May 30, 2013

Big Data, IoT, API...Newer technologies protected by older security

 

This guest post, written by Andy Thurai, originally appeared on ProgrammableWeb. Andy is the Chief Architect & Group CTO for the Intel unit responsible for Cloud/ Application security, API, Big Data, SOA and Mobile middleware solutions. You can follow him on Twitter at @AndyThurai.

Nowadays every single CIO, CTO, or business executive that I speak to is captivated by these three new technologies: Big Data, API management and IoTs (Internet of Things). Every single organizational executive that I speak with confirms that they either have current projects that are actively using these technologies, or they are in the planning stages and are about to embark on the mission soon.

Though the underlying need and purpose served are unique to each of these technologies, they all have one thing common. They all necessitate newer security models and security tools to serve any organization well. I will explain that in a bit, but let us see what is the value added by these technologies to any organization:

IoT – is specific data collection points that employ sensors placed anywhere and everywhere. Most often times the information collected by these devices are sensitive data and contain specific identifiable targeted data. IoT allows organizations to analyze behaviors and patterns as needed but also poses an interesting problem. Gone is TB (Terabytes) of data; now we are talking about PB (petabytes) of data which continue to grow exponentially. IoTs use M2M communication, which are a newer channel and create a newer set of threat vectors.

Big Data - - store massive amounts of data (some of these data are from the aforementioned IoTs) and having the necessary software and infrastructure that allow you to access them faster which promises to cost you a fraction of what it is costs today, further enabling you to capture as many data points as possible.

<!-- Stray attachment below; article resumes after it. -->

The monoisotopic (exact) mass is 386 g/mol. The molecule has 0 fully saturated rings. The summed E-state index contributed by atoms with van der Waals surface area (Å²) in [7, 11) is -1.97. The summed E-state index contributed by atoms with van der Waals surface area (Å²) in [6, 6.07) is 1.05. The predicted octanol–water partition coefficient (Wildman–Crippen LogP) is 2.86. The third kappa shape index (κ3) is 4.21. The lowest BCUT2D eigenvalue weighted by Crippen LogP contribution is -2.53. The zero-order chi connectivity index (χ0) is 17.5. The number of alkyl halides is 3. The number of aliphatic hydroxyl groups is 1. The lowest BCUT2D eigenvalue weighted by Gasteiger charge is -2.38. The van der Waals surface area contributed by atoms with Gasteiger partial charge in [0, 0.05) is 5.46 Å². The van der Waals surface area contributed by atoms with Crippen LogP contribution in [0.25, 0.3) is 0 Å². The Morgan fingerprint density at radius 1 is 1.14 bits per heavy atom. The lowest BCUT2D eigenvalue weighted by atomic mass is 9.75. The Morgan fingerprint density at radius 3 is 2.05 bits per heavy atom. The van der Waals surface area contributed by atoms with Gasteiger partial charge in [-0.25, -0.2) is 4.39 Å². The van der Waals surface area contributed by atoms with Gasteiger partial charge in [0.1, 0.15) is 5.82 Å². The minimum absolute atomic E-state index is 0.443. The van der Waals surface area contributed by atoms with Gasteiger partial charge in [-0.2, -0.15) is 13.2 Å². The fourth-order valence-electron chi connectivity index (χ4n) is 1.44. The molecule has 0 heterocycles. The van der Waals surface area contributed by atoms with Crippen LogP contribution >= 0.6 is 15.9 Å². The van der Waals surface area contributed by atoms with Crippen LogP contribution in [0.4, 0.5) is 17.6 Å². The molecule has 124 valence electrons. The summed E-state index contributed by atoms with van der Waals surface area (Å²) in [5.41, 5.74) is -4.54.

API – interface, enabler and interconnector between systems by providing a uniform and portable interface (whether it is to the big data or the platform that enables big data).

While each of technologies at first glance appears to be serving different constituencies within an Enterprise, there is an undeniable interconnectedness that exists. The IoT collects data from everywhere. Hence, it is pouring tons of data that need to be not only stored somewhere, but also analyzed properly so that the dots can be connected, to ultimately form meaningful patterns that people can make use of.

 With the evolution of these technologies, there is a very raw, basic, and yet incontrovertible need being expressed. Every business yearns to be better than its competitors in catering to the needs of its consumers. I mean the “consumer” in a loose sense here – be that an individual or for that matter, an organization that is consuming your offerings. Ipso facto, this means you need to capture as much information as you possibly can about the target consumer behavior, so that it can be analyzed, protected, stored, shared selectively, and most importantly, so that it can serve your consumer better (or perhaps  to be used when strategically monetizing an area of your business).